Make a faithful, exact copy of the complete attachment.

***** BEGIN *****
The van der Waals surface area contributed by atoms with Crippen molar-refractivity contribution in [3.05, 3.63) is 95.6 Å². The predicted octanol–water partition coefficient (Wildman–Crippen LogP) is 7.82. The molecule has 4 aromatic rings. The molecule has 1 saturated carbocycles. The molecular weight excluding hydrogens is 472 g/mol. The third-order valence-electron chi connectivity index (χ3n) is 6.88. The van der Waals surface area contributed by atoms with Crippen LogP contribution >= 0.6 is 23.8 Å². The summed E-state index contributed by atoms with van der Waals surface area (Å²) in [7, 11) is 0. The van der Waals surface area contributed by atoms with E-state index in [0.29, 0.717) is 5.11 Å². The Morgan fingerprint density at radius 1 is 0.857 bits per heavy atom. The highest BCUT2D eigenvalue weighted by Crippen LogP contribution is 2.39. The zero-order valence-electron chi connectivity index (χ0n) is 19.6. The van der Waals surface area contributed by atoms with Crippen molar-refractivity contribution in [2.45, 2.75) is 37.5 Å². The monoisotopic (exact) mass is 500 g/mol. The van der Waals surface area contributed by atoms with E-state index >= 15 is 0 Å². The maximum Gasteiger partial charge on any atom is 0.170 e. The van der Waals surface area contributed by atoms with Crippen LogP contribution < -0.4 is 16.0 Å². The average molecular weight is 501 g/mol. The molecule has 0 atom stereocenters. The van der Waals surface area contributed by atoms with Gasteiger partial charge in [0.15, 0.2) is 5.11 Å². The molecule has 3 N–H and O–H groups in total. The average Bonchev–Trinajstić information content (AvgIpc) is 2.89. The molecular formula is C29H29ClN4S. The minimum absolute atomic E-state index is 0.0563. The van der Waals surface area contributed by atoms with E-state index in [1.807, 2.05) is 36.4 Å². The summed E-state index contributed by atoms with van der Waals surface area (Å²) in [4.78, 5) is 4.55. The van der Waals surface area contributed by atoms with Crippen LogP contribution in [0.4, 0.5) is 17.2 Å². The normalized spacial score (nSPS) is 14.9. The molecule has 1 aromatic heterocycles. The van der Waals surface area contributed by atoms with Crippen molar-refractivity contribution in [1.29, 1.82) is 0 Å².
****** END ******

The van der Waals surface area contributed by atoms with Crippen molar-refractivity contribution in [3.05, 3.63) is 95.6 Å². The predicted octanol–water partition coefficient (Wildman–Crippen LogP) is 7.82. The molecule has 4 aromatic rings. The molecule has 1 saturated carbocycles. The molecular weight excluding hydrogens is 472 g/mol. The third-order valence-electron chi connectivity index (χ3n) is 6.88. The van der Waals surface area contributed by atoms with Crippen LogP contribution >= 0.6 is 23.8 Å². The summed E-state index contributed by atoms with van der Waals surface area (Å²) in [7, 11) is 0. The van der Waals surface area contributed by atoms with E-state index in [0.29, 0.717) is 5.11 Å². The Morgan fingerprint density at radius 1 is 0.857 bits per heavy atom. The highest BCUT2D eigenvalue weighted by Crippen LogP contribution is 2.39. The zero-order valence-electron chi connectivity index (χ0n) is 19.6. The van der Waals surface area contributed by atoms with Crippen molar-refractivity contribution in [2.45, 2.75) is 37.5 Å². The monoisotopic (exact) mass is 500 g/mol. The van der Waals surface area contributed by atoms with E-state index >= 15 is 0 Å². The maximum Gasteiger partial charge on any atom is 0.170 e. The van der Waals surface area contributed by atoms with Crippen LogP contribution < -0.4 is 16.0 Å². The average molecular weight is 501 g/mol. The molecule has 0 atom stereocenters. The van der Waals surface area contributed by atoms with Gasteiger partial charge in [0.15, 0.2) is 5.11 Å². The molecule has 3 N–H and O–H groups in total. The average Bonchev–Trinajstić information content (AvgIpc) is 2.89. The molecular formula is C29H29ClN4S. The minimum absolute atomic E-state index is 0.0563. The van der Waals surface area contributed by atoms with E-state index in [1.807, 2.05) is 36.4 Å². The summed E-state index contributed by atoms with van der Waals surface area (Å²) in [4.78, 5) is 4.55. The van der Waals surface area contributed by atoms with Crippen LogP contribution in [0.4, 0.5) is 17.2 Å². The normalized spacial score (nSPS) is 14.9. The molecule has 1 aromatic heterocycles. The van der Waals surface area contributed by atoms with Crippen molar-refractivity contribution in [1.29, 1.82) is 0 Å².